I can’t say that I liked this film more than the original but I did like this film. Well, most of this film. There is a horrible, creepy and unnecessary plot strand that sees Eggsy have to plant a tracking device in an incredibly intimate area that just feels misjudged…. especially in this current climate in Hollywood. However, the rest of the film is silly and funny enough to keep fans of the first film relatively happy. Even if Channing Tatum is horribly underused and overdressed for the duration.

Kingsman: The Secret Service (2014)

Kingsman: The Secret Service (2014)

There are plenty of films that I get excited about but am too embarrassed to admit to. No matter how much I try and hide it, I’ll always have the soul of a 12 year old boy. The bottom line is that swords, guns and explosions are fucking awesome and if your film trailer is full of them then I’m gonna want to see it. It’s led to a lot of misguided film experiences and is the main reason that I don’t completely hate Michael Bay’s Transformersfilms. Upon first seeing the trailer for Matthew Vaughn’s Kingsman: The Secret Service, I knew it was the kind of film I wanted to see but without anyone finding out about it.

Back in 2010, Matthew Vaughan and co-writer Jane Goldman re-imagined the world of superhero movies with Kick-Ass and introduced us all to the profanity spouting Chloe Grace Moretz. It was a fucking superb film that achieved massive success and spawned a less than great sequel. Obviously feeling comfortable adapting Mark Millar’s work, Vaughan and Goldman are back to reinvent the classic spy film by bringing The Secret Serviceto our screens. No matter how fucking amazing Skyfalland the rest of Daniel Craig’s Bond reign has been, there has been something lacking of late. No longer is there any room for the raised eyebrows, timely quips and batshit crazy gadgets. Thankfully, Vaughan has noticed a gap in the market and adapted Millar’s story to fit the bill. Kingsman does for Roger Moore era James Bond what Guy Ritchie did for Sherlock Holmes… only better.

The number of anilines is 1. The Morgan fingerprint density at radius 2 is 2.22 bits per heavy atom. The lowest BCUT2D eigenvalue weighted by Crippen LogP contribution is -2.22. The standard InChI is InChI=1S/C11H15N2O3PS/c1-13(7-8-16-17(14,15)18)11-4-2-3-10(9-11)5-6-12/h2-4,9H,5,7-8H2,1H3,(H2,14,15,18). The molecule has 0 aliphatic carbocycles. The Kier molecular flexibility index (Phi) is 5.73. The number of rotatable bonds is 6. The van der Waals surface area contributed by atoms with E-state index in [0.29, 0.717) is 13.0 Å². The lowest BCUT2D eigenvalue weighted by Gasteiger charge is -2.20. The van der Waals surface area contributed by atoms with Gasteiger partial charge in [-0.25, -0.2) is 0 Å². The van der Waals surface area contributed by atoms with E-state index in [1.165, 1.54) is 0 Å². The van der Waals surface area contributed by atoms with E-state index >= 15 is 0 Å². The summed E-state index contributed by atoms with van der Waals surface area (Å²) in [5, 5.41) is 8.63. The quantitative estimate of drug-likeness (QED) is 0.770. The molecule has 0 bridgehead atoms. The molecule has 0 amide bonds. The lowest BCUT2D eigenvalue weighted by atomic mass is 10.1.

Kingsmanis refreshingly self-aware and is littered with cheeky nods to all aspects of pop culture. Colin Firth’s suave Harry Hart wear Harry Palmer-style glasses, wields an umbrella in a way that John Steed would be proud and casually references 80s classic Trading Places. Of course, it is Bond that prevails over all and Ian Fleming’s much-loved agent is regularly alluded to or mentioned out-right. In an attempt to make amends for a past mistake, Harry takes urban youth, Eggsy, under his wing to turn him into a gentleman and a trained killer. The first part of the film is a delightful mix of My Fair Lady, The Apprentice and The Ipcress File. The moments between the pair are full of chemistry so it’s a massive fucking shame that the plot strives so hard to split them up.
For, whilst Eggsy is taking part in the most stressful job interview ever, Harry’s time is spent trying to find out what internet mogul Richmond Valentine (Samuel L Jackson) is planning. Valentine is a megalomaniac with a keen interest in environmentalism. As classic spy villains go, he isn’t up there with the best but does provide a few memorable moments throughout the proceedings. Ultimately though, he is woefully eclipsed by his blade-legged, assassin side-kick, Gazelle. A powerful opponent who can easily chop you in half with her prosthetics: the paralympics meets Kill Billif you will. Of course, regardless of his ranking in the super-villain hall of fame, Valentine is a pretty good foil for Hart and the rare moments that they appear on screen together are fucking brilliant. I’m never normally sure what I think of Colin Firth but there is no doubt he had the time of his fucking life. There is the now infamous scene set in an extremist Church when Harry, not fully in control of his senses, takes out an entire congregation of angry Christians. Graphic it may be but fun it most certainly is.
That’s the thing about Kingsman, the fact that it was independently funded meant that Vaughn was able to get away with more without fear of censorship. The violence is perhaps over-the-top but is handled in such a cartoony way that it might not matter. For every potentially dubious moment of unnecessary there is the fucking genius scene of henchmen’s heads exploding in time to Land of Hope and Glory. Whatever your thoughts on the violence argument that will always be raging within Hollywood, there is no doubt that Kingsmanis a stylish, brash and incredibly fun film. The only real let-down that I can see is Vaughn’s treatment of the class system. He makes several attempts to openly criticise the upper-classes whilst simultaneously celebrating their lifestyle. Kingsmanplays with a certain tradition of spy thrillers and inadvertently places the men at the centre of that genre on a pedestal. This is understandably at odds with all of Harry’s reassurances to Eggsy that it is the man underneath that counts. Still, it makes little difference in Matthew Vaughn’s joy-filled celebration of a certain style of cinema. You’ll make it through to the credits perfectly happy and, if you’re like me, excited for the next one.
X-Men: First Class (2011)

X-Men: First Class (2011)